The beard adorning Jason Standridge’s face gives the Trussville, Alabama, native the look of a grizzled veteran.

He smiled wide as he ran his fingers across it and noted, almost wistfully, that a date with a razor was forthcoming, meaning the look wouldn’t be around for much longer.

The 37-year-old Standridge has been around for quite a while himself, and he’s not planning on going anywhere just yet. He’s on a new team this year, having signed with the Chiba Lotte Marines, but the eight-year NPB veteran doesn’t view it as fresh start, just a new challenge.

“I think it’s just more of a different opportunity,” Standridge told The Japan Times. “I’m still in the same league (the Pacific League) I’ve been in the past couple of years. I feel pretty comfortable in this league and I feel pretty comfortable about how to throw to the hitters and stuff like that. I’m excited about this new opportunity and excited about being with a different team.”

Standridge, expected to be part of the Marines’ rotation this year, is preparing for his 21st professional season. He spent the first 12 in the United States, a period that also saw him play with four clubs over seven seasons in MLB, where he saw the most action with the Cincinnati Reds. He’s spent his last eight seasons in Japan with the Fukuoka SoftBank Hawks (two stints) and Hanshin Tigers.

He was a double-digit winner for SoftBank in each of the past two years. In 2014, Standridge pitched in the opening game of the Japan Series, against the Tigers, and last year he earned the victory in the fifth and final game of the 2015 Japanese Fall Classic.

After having achieved so much and played for so long, coming back for another year was not a given.

The right-hander may be a baseball lifer, but he’s also a family man who says he’s looking forward to getting more chances to “just be a dad,” in the future. After talking it over with his family during the offseason, Standridge decided to keep playing, well aware retirement will come sooner rather than later.

“Being 37, I’ve thought about it more the past couple of years than I have ever,” he said. “So I just wasn’t sure. After the season I had last year, I threw the ball well, I felt like I could still get guys out. I won 10 games, so I’m like, ‘I can still help a team out if they need me.’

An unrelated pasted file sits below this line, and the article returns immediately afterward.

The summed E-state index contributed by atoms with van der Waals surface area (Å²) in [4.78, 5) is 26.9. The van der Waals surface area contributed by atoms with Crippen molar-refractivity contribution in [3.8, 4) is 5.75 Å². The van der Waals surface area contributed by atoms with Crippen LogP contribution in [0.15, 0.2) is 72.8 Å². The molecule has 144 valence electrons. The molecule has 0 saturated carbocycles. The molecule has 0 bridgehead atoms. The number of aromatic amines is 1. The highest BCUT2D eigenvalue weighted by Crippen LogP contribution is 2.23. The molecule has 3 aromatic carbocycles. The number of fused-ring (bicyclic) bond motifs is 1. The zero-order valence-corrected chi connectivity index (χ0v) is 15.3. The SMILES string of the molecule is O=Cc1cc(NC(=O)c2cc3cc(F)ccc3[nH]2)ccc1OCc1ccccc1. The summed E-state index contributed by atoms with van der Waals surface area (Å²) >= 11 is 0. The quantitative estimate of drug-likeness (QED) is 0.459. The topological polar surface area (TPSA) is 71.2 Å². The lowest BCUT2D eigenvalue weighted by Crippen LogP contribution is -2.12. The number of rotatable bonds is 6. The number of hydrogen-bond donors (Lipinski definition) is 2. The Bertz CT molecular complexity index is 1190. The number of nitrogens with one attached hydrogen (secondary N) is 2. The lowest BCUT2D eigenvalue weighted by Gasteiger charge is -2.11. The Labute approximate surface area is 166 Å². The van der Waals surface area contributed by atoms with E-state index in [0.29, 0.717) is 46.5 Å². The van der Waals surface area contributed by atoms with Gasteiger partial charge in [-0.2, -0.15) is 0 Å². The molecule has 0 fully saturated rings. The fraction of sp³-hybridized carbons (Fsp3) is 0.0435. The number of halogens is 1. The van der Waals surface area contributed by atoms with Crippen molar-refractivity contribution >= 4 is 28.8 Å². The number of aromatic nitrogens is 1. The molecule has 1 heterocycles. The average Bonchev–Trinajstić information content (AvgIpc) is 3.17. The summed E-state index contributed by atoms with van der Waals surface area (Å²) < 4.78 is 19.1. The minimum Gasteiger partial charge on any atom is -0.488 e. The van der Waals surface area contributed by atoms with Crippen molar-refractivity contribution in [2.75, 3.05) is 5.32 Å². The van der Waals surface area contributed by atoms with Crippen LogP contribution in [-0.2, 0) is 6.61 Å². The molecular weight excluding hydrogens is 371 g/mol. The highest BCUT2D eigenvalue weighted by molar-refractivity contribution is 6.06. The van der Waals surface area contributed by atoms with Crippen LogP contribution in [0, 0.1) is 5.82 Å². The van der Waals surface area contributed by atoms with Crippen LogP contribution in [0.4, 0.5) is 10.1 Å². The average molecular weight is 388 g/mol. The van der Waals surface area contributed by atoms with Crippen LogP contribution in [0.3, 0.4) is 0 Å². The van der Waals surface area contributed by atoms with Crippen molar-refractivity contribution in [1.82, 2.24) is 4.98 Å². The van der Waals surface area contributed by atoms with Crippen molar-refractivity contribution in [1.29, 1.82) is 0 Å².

“I feel like I still have a lot to offer. I don’t necessarily know after this year what’s going to happen, if this is my last year or not. I’m just kind of taking it one year at a time and just enjoying the last bit of my career.”

Standridge has pitched in a pair of open-sen contests this spring, allowing a run on five hits with four strikeouts in 6⅔ innings. As a veteran, he knows most of the tricks of the trade when it comes to preparation during the spring and between outings, even if it doesn’t come as easily as it once did.

“I would say each year adjustment-wise has been different, because I’ve gotten older,” Standridge said. “Just realizing how my body is, it takes a little bit longer to prepare, a little bit longer to get ready. So it’s just the adjustment of trying to listen to my body, but also pushing harder when I need to push harder.

“Mechanically, there were some things I made adjustments with during spring training. I made some adjustments I felt really good about. Hopefully it carries over into the season.”

One thing Standridge looks forward to when the season begins is a chance to take on his former SoftBank teammates. He’s seen what the Hawks’ powerful lineup can do to pitchers, but a challenge is a challenge, and Standridge isn’t one to back down.

“It’s something that I definitely look forward to, absolutely,” he said. “Because it’s a good challenge. It’s a great lineup, but many times we were shut out when I was with them. If you make your pitches and you do what you’re supposed to do and execute, then you’re going to get them out just like anybody.”

In a time of both misinformation and too much information, quality journalism is more crucial than ever.
By subscribing, you can help us get the story right.